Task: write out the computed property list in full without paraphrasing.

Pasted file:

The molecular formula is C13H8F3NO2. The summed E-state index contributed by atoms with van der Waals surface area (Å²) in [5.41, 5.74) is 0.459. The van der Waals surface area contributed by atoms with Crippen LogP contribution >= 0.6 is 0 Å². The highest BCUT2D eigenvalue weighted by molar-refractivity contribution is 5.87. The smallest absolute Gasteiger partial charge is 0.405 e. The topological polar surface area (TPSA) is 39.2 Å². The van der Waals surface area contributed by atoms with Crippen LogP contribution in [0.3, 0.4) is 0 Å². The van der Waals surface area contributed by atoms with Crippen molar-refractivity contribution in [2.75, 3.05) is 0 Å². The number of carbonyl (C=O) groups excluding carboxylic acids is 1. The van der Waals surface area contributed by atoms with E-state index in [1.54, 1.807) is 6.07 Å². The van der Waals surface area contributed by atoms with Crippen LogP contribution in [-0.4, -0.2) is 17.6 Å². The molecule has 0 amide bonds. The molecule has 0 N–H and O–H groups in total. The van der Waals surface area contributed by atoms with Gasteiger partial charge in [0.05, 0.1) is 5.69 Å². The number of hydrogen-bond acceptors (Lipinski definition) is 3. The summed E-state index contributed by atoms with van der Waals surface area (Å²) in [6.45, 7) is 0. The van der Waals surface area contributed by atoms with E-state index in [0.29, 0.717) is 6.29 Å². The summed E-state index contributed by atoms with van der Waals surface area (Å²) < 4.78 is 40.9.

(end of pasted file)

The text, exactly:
The molecular formula is C13H8F3NO2. The summed E-state index contributed by atoms with van der Waals surface area (Å²) in [5.41, 5.74) is 0.459. The van der Waals surface area contributed by atoms with Crippen LogP contribution >= 0.6 is 0 Å². The highest BCUT2D eigenvalue weighted by molar-refractivity contribution is 5.87. The smallest absolute Gasteiger partial charge is 0.405 e. The topological polar surface area (TPSA) is 39.2 Å². The van der Waals surface area contributed by atoms with Crippen LogP contribution in [0.3, 0.4) is 0 Å². The van der Waals surface area contributed by atoms with Crippen molar-refractivity contribution in [2.75, 3.05) is 0 Å². The number of carbonyl (C=O) groups excluding carboxylic acids is 1. The van der Waals surface area contributed by atoms with E-state index in [1.54, 1.807) is 6.07 Å². The van der Waals surface area contributed by atoms with Crippen LogP contribution in [-0.4, -0.2) is 17.6 Å². The molecule has 0 amide bonds. The molecule has 0 N–H and O–H groups in total. The van der Waals surface area contributed by atoms with Gasteiger partial charge in [0.05, 0.1) is 5.69 Å². The number of hydrogen-bond acceptors (Lipinski definition) is 3. The summed E-state index contributed by atoms with van der Waals surface area (Å²) in [6.45, 7) is 0. The van der Waals surface area contributed by atoms with E-state index in [0.29, 0.717) is 6.29 Å². The summed E-state index contributed by atoms with van der Waals surface area (Å²) < 4.78 is 40.9.